As so many of our holidays go unrecognized this year and our culture rages with what it means to be American, we have The Outpost to remind us of the heroism of everyday men at war.
Historically, thinking of war lends itself to the all-out battle-laden versions of the World Wars, the Civil War, or the Viet Nam War, or the Korean War.
By contrast, a lot of soldiers who have been deployed over the last 25 years are often expected to suck it up and get over it.
With The Outpost, director Rod Lurie and no doubt Jake Tapper, the author of the book on which this film is based, shines a light on soldiers of the 21st century, their heroism, and what they're expected to endure, even if only because leaders make bad decisions.
Launched in 2001, the War in Afghanistan is still raging today, but hopefully, its bloodiest battles are behind us.
The Outpost details the Battle of Kamdesh, which is considered one of the bloodiest battles of the war, and events leading up to it.
Combat Outposts, or COPs, were established in 2006 to stop the influx of weapons and insurgents from Pakistan into Afghanistan. The idea was that our soldiers would connect with the locals and work together to stop the insurgency and keep the locals safe.
PRT Kamdesh was situated in a deep valley 20 miles away from Wanat, the bloodiest battle of the war before Kamdesh.
Steep walls of the Hindu Kush Mountains made the outpost incredibly vulnerable, and poor leadership decisions ultimately led to a battle between soldier and the Taliban that left eight dead, over a dozen gravely injured, and resulted in the destruction of the then renamed COP Keating.
A graduate of West Point and a former Army air defense artillery officer, Lurie makes The Outpost an immersive experience. He understands and respects a soldier's life and his direction puts viewers right into that valley with the enlisted men.
Experience outside of the outpost is used sparsely in the film, driving home the remoteness of their location and their confinement within the high, anxiety-inducing walls of the valley.
While the circumstances are God-awful, Lurie doesn't negate the simpler moments of life at COP Keating. From the soldiers arriving and getting acquainted to a soldier's love for a dog on the base, he deftly reveals how men so isolated and dependent upon one another create lasting bonds that will mean everything in heat of battle.
They laugh together and argue with one another and make fun of each other resulting in relationships about as close as men who wouldn't otherwise be friends could ever be.
Lurie keeps viewers on their toes with the equivalent of AHA moments, as soldiers letting down their guards is often an indication that shit is about to hit the fan. It's not a formula, by any means, as just like war, you never know what's around the next corner.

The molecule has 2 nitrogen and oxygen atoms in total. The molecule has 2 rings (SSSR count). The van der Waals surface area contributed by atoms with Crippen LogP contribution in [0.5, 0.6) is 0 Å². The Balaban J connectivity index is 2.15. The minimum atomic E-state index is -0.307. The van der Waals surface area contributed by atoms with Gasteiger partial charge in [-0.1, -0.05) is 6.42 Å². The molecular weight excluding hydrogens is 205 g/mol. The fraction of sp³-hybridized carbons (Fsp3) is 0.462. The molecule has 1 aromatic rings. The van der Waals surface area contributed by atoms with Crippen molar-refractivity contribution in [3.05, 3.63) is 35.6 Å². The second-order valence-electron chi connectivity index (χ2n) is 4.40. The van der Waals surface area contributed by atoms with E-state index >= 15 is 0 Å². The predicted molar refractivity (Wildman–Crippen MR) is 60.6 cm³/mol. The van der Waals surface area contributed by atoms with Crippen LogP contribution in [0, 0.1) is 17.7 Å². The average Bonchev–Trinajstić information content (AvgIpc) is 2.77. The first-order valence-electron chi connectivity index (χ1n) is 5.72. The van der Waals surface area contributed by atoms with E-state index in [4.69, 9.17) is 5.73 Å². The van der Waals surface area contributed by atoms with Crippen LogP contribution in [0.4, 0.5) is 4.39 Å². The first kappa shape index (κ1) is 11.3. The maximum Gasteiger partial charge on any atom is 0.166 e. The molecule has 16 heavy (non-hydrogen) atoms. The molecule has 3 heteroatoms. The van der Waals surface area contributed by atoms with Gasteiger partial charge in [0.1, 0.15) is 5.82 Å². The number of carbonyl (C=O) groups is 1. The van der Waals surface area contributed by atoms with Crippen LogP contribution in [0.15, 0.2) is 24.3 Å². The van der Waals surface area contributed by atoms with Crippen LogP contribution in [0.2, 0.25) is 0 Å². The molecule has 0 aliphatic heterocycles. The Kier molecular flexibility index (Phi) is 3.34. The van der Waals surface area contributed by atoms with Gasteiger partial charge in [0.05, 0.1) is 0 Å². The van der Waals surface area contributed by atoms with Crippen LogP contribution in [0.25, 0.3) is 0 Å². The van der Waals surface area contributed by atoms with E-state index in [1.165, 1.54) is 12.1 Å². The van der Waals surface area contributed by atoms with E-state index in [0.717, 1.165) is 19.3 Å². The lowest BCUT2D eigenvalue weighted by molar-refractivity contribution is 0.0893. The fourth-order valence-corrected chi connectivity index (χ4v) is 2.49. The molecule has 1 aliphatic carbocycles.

The cast, led by Scott Eastwood, Orlando Bloom, and Caleb Landry Jones features a lot of lesser-known talent, and there is even a survivor of the battle playing himself, which certainly lends some gravitas to the endeavor.
There is also an informative and heartfelt afterward as the credits roll featuring the living soldiers chatting about their fallen comrades and what it means to revisit what is probably the single worst experience of their lives.
The October 3, 2009 battle lasted about 12 hours, and about half of the movie focuses on the COP's efforts to ward off the Taliban and make it out alive. Lurie doesn't shy away from the brutality, and rightfully so.
That day, more than 250 Taliban descended onto the COP which housed fewer than 60 U.S. Soldiers.
And while there are three recognizable actors present, just like the battle itself, The Outpost is a true ensemble piece.
Lurie's direction ensures viewers get a good understanding that everyone in that valley was essential to the success of their operation and that the smallest mistake could make the difference between life and death.
It's not life and death amongst the cast, but every character is given the respect their real-life counterpart is due, and it pays off.
Out of the battle came a plethora of medals, including 27 Purple Hearts, 37 Army Commendation Medals with V devices for valor, three Bronze Stars, 18 Bronze Stars with V devices, and nine Silver Stars. One soldier also received the Medal of Honor.
While the outposts sounded good in theory, allowing any COP to be as vulnerable as COP Keating was a recipe for disaster.
It's hard not to imagine what the COPs encountered is coming to US soil, as they were tasked with both connecting with the locals and creating a bridge between two worlds and upholding the safety of the overall region with acts of aggression. It is war, after all.
With police forces under fire in 2020, we can only hope reimagining what they mean to the community will be done with more care than was taken by the military during The War In Afghanistan War as they tried to address two entirely different issues with the same men.
Early in the movie, the latest arrivals to the outpost are joking about freedom, making light of the saying that "freedom isn't free," but The Outpost drives that point home through the courageous efforts of fewer than 60 men who looked out for each other and their base under the most perilous of circumstances.
A moving and honest depiction of an American tragedy and the men whose valor diverted an even more calamitous ending, The Outpost is perfectly suited for release in theaters and on VOD this Independence Day weekend.
Carissa Pavlica is the managing editor and a staff writer and critic for TV Fanatic. She's a member of the Critic's Choice Association, enjoys mentoring writers, cats, and passionately discussing the nuances of television and film. Follow her on Twitter and email her here at TV Fanatic.